In theory, that's what the Centennial Challenge is all about...We should get an idea of how successful that is in the not-too-distant future when Interior/NPS announces the first round of funded projects. The concern, of course, is that while there are numerous needs across the park system, how many donors will want to underwrite a sewer system or a restroom?

  • Gettysburg National Military Park: Of Cycloramas, Museums and Visitor Centers   6 years 35 weeks ago

    So, if such private donations are so forthcoming for the construction of visitor's centers, perhaps there is a way to channel that money into other priorities?

  • Gettysburg National Military Park: Of Cycloramas, Museums and Visitor Centers   6 years 35 weeks ago

    The Gettysburg VC largely was given birth by private donations, while the Blue Ridge center was the largess of former U.S. Rep. Charles Taylor, R-NC, who seemed to have his funding priorities upside down. Was a facility of that stature and expense -- nearly $10 million -- needed? At a park that has roughly 45 staff vacancies because it can't afford them?

    Private contributions helped fund the Grand Teton center, though I can't recall exactly how much. There's also a new visitor center being built at Old Faithful in Yellowstone. Some $15 million of the $27 million price tag was raised by the Yellowstone Park Foundation.

    I can say the old Grand Teton and Old Faithful visitor centers badly needed to be replaced. And if not for private funds, the new facilities would not be so, shall we say, grand.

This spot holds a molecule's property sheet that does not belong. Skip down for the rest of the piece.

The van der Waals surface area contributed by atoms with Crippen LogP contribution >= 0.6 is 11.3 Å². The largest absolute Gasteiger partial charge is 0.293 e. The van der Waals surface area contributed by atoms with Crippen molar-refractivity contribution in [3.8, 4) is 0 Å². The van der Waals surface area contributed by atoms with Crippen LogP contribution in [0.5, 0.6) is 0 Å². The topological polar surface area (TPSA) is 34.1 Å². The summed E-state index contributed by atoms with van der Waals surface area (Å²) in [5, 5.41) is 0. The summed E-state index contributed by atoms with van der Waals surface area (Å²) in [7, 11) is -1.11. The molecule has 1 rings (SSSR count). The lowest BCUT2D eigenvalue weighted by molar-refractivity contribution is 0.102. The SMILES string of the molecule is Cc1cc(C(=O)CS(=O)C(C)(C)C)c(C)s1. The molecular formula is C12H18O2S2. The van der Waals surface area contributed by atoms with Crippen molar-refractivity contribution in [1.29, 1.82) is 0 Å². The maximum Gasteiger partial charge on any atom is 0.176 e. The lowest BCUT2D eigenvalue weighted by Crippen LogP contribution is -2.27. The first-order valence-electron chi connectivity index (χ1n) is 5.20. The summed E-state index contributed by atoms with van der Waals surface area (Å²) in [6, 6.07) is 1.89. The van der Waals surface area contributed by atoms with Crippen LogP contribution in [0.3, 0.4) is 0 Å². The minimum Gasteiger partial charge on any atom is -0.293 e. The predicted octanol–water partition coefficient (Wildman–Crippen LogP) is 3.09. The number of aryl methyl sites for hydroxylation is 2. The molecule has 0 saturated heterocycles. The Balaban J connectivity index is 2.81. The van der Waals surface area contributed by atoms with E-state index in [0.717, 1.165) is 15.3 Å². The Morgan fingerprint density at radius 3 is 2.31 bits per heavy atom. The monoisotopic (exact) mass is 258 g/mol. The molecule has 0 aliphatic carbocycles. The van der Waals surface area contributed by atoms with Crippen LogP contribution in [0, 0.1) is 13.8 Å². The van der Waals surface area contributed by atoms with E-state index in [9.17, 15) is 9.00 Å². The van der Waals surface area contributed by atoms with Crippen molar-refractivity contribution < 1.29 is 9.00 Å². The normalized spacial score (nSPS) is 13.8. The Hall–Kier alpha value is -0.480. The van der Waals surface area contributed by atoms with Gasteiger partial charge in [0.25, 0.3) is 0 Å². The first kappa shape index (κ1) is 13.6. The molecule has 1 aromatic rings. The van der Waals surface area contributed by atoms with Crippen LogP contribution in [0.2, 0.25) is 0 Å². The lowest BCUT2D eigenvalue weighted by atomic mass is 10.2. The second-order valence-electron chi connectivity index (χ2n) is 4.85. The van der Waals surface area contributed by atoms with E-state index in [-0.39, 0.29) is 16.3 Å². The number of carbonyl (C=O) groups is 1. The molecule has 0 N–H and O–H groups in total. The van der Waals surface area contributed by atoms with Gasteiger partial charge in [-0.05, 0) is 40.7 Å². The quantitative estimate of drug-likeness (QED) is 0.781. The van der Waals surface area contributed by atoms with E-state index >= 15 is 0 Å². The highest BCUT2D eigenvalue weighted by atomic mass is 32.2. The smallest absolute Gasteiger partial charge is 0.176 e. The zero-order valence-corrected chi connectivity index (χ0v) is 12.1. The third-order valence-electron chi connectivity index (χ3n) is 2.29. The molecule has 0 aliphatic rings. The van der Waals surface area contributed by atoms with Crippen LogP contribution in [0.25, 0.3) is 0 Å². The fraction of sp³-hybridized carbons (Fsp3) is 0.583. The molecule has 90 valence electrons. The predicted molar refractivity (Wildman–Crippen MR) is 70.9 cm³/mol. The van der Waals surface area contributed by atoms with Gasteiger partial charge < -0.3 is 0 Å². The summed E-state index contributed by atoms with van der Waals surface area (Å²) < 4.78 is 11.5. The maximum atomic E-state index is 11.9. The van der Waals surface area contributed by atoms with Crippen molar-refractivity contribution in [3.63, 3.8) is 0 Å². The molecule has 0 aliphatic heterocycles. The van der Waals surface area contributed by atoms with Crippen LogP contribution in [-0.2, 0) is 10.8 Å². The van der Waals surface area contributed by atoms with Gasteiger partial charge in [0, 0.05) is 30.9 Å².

There indeed are myriad funding needs across the park system, and at times it seems only those that can find a friend in the private sector get the money they need.

  • Gettysburg National Military Park: Of Cycloramas, Museums and Visitor Centers   6 years 35 weeks ago

    For all the talk of the National Park Service being so under-funded, it seems like there are an awful lot of Vistitor's Centers projects underway. There's a new one at Grand Teton, two new ones at Yellowstone, a new destination center on the Blue Ridge Parkway... it would be interesting to know just how many of them there have been. Now granted, the existing Visitors Center at Gettysburg was definitely becoming over-matched, as anyone who has visited on a summer weekend can attest. Nevertheless, should all these new Visitors Centers be the priority for the Park Service's scarce funding dollars?

  • Should Canyon de Chelly Be Given to the Navajo Nation?   6 years 35 weeks ago

    I'm interested in the comment from the National Park Service that "Canyon de Chelly is unique among National Park Service units, as it is comprised entirely of Navajo Tribal Trust Land." I'm curious as to why Navajo National Manument and Hubbel Trading Post NHS don't also meet the same criteria? Additionally, Hohokam Pima National Monument is also located entirely on the Gila River Indian Reservation.